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Old 05-20-2013, 07:13 AM
 
149 posts, read 237,951 times
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Hello everyone,

My wife and I recently decided to bring a puppy into our home. While we are waiting to pick it up, we are obviously doing a lot of reading & prep work. One of the books that was recommended to us was written by Cesar Millan and we're obviously also familiar with his TV show. We've been watching re-runs & reading his books so we are learning a lot, but we also know that it is just 1 person & their ideas about things.

From the dog owner community, what are you opinions of his training methods. Do most of you agree? Disagree? Do you have any suggestions for other books/people? What he writes about seems to make sense but it's obviously better to get an idea from several people, as opposed to sticking to one philosphy that may or may not work.

Would love to hear from everyone!
Thanks

Last edited by NovaDragon; 05-20-2013 at 08:22 AM.. Reason: title change
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Old 05-20-2013, 10:30 AM
 
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I agree with some of his methodology, he is right in that dogs can sense your energy. If you remain calm, composed and assertive, the dog will respond in kind. I also agree with him about equal parts exercise, discipline and affection because a tired dog = happy dog, and a well behaved tired dog is a fantastic dog!

But, after doing my research on my own, I don't always agree with his methods for flooding dogs or things of that nature. Read Sophia Yin's blog Dog Category Archives | Animal Behavior and Medicine Blog | Dr. Sophia Yin, DVM, MS or Patricia McConnell's Patricia McConnell PH.D. | McConnell Publishing Inc. both are great alternate views of Cesar's methods.

That all said? I think there can be a mix of many methods, and it really depends on the dog himself. Different dogs respond to different things.
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Old 05-20-2013, 11:28 AM
 
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Quote:
Originally Posted by cottercutie View Post
I agree with some of his methodology, he is right in that dogs can sense your energy. If you remain calm, composed and assertive, the dog will respond in kind. I also agree with him about equal parts exercise, discipline and affection because a tired dog = happy dog, and a well behaved tired dog is a fantastic dog!

But, after doing my research on my own, I don't always agree with his methods for flooding dogs or things of that nature. Read Sophia Yin's blog Dog Category Archives | Animal Behavior and Medicine Blog | Dr. Sophia Yin, DVM, MS or Patricia McConnell's Patricia McConnell PH.D. | McConnell Publishing Inc. both are great alternate views of Cesar's methods.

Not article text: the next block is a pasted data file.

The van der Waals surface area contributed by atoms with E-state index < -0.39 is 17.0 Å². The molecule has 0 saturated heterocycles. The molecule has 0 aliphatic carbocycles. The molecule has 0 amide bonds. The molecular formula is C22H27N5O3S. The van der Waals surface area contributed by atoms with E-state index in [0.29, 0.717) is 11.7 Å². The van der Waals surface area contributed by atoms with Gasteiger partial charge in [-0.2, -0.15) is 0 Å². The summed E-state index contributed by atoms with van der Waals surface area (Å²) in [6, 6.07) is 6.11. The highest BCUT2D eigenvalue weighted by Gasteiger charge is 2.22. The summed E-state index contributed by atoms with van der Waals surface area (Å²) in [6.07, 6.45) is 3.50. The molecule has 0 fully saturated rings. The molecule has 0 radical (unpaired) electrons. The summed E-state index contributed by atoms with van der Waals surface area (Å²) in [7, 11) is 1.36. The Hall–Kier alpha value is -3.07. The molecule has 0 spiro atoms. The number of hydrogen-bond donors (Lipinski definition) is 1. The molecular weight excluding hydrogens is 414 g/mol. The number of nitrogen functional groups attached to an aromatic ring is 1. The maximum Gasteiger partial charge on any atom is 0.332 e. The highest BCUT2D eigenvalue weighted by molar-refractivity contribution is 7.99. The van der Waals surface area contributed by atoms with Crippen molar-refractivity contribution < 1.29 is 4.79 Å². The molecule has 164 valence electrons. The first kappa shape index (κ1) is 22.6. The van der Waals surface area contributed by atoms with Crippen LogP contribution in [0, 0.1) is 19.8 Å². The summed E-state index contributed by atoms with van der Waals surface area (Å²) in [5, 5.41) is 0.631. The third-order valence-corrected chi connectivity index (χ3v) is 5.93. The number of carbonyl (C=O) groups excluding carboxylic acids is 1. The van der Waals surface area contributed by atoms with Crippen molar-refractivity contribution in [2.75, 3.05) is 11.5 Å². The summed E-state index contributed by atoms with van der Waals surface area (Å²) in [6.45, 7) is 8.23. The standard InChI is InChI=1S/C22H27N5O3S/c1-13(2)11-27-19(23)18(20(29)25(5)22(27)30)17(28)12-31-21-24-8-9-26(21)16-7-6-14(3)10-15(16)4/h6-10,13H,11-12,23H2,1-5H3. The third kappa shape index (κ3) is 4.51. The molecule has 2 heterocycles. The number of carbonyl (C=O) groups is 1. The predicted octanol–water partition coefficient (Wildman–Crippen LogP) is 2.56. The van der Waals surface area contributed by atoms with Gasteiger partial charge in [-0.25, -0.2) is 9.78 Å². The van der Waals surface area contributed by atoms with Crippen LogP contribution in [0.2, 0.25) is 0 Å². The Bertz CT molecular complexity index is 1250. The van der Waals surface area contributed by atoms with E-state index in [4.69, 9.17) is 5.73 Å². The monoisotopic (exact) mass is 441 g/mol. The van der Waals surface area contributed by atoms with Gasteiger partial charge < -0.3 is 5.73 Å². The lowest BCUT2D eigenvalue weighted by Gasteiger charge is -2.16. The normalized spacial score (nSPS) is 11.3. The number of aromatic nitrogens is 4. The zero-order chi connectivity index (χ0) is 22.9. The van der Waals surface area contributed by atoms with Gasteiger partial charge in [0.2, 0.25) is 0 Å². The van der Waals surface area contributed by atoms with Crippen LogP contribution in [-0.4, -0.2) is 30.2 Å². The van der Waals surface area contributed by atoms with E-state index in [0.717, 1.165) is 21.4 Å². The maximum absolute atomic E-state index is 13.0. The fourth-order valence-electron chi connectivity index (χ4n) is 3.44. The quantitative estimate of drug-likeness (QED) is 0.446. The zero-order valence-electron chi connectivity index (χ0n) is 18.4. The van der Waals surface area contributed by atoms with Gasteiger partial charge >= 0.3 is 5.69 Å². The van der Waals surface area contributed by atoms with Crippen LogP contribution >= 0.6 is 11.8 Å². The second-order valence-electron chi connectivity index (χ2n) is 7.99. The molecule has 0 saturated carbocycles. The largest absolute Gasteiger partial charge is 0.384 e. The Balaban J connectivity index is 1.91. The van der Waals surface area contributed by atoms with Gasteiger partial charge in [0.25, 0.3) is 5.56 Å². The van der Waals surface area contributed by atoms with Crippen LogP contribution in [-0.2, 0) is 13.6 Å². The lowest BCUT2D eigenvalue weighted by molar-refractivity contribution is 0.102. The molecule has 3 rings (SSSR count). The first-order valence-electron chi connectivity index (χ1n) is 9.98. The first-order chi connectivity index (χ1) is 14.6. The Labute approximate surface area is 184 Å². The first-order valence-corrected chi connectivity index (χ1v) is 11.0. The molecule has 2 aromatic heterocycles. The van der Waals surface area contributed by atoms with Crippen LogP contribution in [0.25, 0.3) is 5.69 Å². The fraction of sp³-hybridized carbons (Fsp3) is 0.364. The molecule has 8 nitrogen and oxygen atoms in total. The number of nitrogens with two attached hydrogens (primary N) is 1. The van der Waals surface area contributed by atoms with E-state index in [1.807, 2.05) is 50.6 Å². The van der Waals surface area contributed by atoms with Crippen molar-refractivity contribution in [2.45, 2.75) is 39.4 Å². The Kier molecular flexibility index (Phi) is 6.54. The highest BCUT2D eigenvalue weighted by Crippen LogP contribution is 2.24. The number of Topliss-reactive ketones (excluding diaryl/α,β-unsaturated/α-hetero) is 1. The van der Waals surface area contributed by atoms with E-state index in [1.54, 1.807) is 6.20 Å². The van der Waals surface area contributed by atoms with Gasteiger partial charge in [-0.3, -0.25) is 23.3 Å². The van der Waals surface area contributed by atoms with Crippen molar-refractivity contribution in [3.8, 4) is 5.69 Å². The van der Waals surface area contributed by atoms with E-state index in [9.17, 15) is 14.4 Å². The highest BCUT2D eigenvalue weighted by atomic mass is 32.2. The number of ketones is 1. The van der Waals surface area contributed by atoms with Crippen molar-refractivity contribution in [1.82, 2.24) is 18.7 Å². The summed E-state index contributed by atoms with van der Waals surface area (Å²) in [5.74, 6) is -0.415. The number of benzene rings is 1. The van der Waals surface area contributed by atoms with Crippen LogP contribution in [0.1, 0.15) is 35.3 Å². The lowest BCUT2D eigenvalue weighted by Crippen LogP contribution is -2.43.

That all said? I think there can be a mix of many methods, and it really depends on the dog himself. Different dogs respond to different things.

I would go with Patricia McConnell's methods any day. In fact, when we needed to have our old dog Jimmy's fears addressed, we took him to her behavioral clinic in Madison, Wisconsin.
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Old 05-20-2013, 11:44 AM
 
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It's an interesting a sensitive subject. I am a Cesar fan, but more so about the awearness he raised regarding dogs and their relation with people. But there are many who strongly oppose his methods, deeming them outdated and cruel.
I found out that dog trainers and breeders are very defensive about their phylosophy and methods. Each one is absolutly convinced they understand dogs better then others. Very big Egos are involved in dog training.
Personally I think that nobody understands dogs as much as they want to belive and there are many ways to train a dog. If one way works for you, stick with it. Theories come and go. I am sure that in the future there will be new theories and discoveries as well.
That said, there are basic things most experts agree on, like the need to socialize a dog you bring home. Or that many dogs need to be active, working and doing things with their owners. Nobody recommends chaining a dog outside and leaving it by himself for days.
My 2 cents: if a puppy, start with one from good bloodlines. It makes a huge difference.

Last edited by oberon_1; 05-20-2013 at 11:55 AM..
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Old 05-20-2013, 11:59 AM
 
Location: Stuck in NE GA right now
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Glad your doing your research to make your puppy feel at home and good start training. Cesar is just one trainer and there are plenty of others. I'd suggest also asking your breeder for insites too. I'd look for a positive reinforcement type trainer and if you have time go watch a class.

If you are getting a breed dog you might also contact the local/state breed club, often they have people who own and train your specific breed.

If you do go to a class and "feel" something is just not right or your un-happy - LEAVE - follow your instincts and don't be bullied into staying if you just don't like how it's working out. Finding a trainer can be a daunting task, so take your time to find someone you are compatible with.
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Old 05-20-2013, 12:09 PM
 
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if you use his methods from the git go, you should be fine. My biggest advice? Think about what you want this "dog" to do when he is an adult. Get on the furniture? Sleep on the bed? Be under the table when you are eating? Or are all of those things not good for you.